The Secretary made this argument about the charter reimbursement change to State House News:
"It's a slightly smaller number, but it's over a shorter period of time," Peyser said. "The theory behind charter reimbursement to begin with is that it's transitional aid to help a district accommodate its budget for the loss of the students and that tuition revenue, so the idea being within three years you can sort of right-size a district or reallocate capacity in such a way that you'll be able to get back to a steady state -- that is, from an expenditure point of view -- that's basically where you were to begin with."But note what I think is actually the most important part of the change, which would mean that most districts don't get reimbursement at all:
Baker's plan would also make districts ineligible for reimbursement if their charter school enrollment in a particular year is not above the "high-water mark of the previous five years," Peyser said.Thus the promise that can be kept isn't the promise at all; it's limiting reimbursement to only a few districts and giving nothing beyond facility reimbursement to most. That isn't fulfilling a commitment.
"A combination of those two things gets us to a point where we think we can actually fully fund this formula so that districts can count on the money coming in, as opposed to now, where they really have no idea how much they're going to get, year in and year out," Peyser said. "One issue here is just being a more reliable, predictable partner on charter reimbursements. The second, which is related to it, is getting it to a point where it's funded at a level we think we can actually deliver on."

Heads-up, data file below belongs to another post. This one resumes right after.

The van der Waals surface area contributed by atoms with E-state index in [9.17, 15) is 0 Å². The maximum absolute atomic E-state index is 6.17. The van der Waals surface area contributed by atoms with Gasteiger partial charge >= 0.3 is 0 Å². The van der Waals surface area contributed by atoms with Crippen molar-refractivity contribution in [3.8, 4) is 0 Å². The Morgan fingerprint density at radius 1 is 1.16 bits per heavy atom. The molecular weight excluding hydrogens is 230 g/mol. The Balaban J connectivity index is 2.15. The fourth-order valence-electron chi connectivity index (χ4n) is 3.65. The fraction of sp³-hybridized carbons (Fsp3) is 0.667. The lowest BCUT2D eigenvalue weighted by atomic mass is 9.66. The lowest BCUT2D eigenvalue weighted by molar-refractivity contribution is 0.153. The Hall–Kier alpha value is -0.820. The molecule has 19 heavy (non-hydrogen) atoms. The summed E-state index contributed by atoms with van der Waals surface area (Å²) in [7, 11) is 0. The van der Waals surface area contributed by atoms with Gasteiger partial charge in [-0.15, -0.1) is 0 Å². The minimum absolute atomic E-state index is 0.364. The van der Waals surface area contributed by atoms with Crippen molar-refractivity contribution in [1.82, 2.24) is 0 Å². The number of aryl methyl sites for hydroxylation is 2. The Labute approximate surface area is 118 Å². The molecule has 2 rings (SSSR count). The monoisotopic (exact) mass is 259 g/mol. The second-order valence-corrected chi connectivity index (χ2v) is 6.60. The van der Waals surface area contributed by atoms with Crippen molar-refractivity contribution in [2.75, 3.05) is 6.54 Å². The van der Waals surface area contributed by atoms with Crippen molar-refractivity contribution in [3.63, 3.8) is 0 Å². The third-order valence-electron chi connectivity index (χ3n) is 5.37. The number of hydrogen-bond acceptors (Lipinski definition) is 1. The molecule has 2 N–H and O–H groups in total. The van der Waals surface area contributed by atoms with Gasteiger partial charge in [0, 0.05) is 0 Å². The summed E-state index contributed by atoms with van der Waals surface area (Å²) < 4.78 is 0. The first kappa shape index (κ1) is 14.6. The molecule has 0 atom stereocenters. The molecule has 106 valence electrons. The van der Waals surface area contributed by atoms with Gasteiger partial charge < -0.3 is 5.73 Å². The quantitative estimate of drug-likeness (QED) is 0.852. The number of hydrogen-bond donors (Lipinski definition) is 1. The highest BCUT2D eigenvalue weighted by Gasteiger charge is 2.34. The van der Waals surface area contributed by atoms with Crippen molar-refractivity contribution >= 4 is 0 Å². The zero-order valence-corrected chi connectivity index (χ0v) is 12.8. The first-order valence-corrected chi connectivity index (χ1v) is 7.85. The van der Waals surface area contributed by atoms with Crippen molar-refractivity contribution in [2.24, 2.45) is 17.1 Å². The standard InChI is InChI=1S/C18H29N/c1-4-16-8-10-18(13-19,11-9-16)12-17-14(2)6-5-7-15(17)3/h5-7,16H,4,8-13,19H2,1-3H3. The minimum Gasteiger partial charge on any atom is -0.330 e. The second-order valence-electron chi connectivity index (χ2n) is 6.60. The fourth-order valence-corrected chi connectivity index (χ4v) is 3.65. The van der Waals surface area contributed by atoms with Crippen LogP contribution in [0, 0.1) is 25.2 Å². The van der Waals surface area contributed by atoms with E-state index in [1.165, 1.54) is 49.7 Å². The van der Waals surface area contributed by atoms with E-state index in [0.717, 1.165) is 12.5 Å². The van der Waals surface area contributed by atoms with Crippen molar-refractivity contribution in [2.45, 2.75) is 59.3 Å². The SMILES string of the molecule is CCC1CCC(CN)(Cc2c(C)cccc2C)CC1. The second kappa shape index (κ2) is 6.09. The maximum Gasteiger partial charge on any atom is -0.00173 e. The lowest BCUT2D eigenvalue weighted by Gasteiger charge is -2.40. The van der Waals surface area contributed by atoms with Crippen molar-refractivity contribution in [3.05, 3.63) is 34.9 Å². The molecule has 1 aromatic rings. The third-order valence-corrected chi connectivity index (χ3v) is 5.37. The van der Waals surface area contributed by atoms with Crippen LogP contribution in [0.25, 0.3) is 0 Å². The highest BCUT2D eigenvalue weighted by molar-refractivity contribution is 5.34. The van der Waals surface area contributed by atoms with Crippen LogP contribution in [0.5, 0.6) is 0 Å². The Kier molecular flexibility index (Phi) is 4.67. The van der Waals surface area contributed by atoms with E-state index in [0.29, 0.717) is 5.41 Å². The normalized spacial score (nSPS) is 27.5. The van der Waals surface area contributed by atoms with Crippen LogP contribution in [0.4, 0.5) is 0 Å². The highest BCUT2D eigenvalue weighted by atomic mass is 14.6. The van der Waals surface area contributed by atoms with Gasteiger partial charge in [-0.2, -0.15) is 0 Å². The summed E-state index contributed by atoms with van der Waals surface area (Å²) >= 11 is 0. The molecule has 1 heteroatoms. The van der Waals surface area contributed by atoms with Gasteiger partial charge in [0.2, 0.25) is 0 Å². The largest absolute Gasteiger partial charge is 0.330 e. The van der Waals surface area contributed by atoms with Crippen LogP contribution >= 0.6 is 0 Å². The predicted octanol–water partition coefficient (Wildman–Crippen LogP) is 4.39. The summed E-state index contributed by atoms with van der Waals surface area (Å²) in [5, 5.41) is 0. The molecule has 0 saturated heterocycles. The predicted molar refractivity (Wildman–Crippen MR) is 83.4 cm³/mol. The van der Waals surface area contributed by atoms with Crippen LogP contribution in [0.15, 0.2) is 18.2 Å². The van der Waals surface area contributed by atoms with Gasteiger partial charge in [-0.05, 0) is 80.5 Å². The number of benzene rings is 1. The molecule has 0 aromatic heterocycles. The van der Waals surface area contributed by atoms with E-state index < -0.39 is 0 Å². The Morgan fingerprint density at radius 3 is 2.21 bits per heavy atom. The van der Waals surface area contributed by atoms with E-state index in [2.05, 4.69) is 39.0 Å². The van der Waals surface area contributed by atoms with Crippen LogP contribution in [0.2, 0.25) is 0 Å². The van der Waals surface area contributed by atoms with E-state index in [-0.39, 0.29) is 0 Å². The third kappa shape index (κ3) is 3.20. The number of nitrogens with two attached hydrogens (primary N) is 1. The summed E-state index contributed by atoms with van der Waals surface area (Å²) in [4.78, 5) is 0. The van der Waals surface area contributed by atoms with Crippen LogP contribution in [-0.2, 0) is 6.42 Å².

On the proposal that the Commissioner could hold aside up to an underperforming school's entire foundation budget, requiring that the district take that funding from areas that don't impact pupils (aside: there's no such thing), their argument to the Springfield Republican is:
As it stands now, they say, there is no middle layer between local under-performance and state takeover through receivership. To advocates of Baker’s proposal policy say, continuing to pour state aid into districts that don’t show improvement is a waste of money, and decreases the motivation of local districts to make the serious adjustments needed to raise performance.The first sentence is simply not true: what was the Level 4 process (what we now will simply call "underperformance") requires a state-approved plan for turnaround with heavy state involvement in both the planning and the oversight. There is absolutely a "middle layer" before receivership. No one is "pouring money" anywhere--that is, after all, the entire point of needing to revamp the foundation budget--AND educating kids is never "a waste of money" AND this notion of decreased motivation is wrong and maddening.
The bottom line is pretty simple: no more excuses for poor performance. Circumstances matter but not at the expense of results. Peyser also said the withheld funds would go into a trust that could be restored to the district, once improvement is shown - an aspect of this policy that has received little attention.
Also, has the Republican just entirely missed that their own local school district is short $67M a year on health insurance and special ed alone, and 677 regular classroom teachers? It is an complete dereliction of their duty as the local press not to raise this issue when discussing state funding for education.
And districts operate on year to year budgets; removing an entire school's worth of funding isn't something that can simply be made up in a later year.
The Worcester Telegram and Gazette had this:
Mr. Riley portrayed the proposed change as a means to prevent those schools from slipping to the most severe penalty for poorly performing districts, state takeover.Again, the state already is "a second set of eyes" through the turnaround process. What the Commissioner does or does not see it as really doesn't matter when the local impact will be, in point of fact, punitive.
“If (other accountability measures) are still not working, this kind of allows us to step in and be a second set of eyes,” he said, adding the education department “does value local control” over schools. “I don’t see it as a punitive measure.”
Whether the Governor's bill or pieces of his proposal move forward or not, it matters how the Secretary and the Commissioner view charter reimbursment, funding, turnarounds, and state and local relationships. Pay attention to what is said.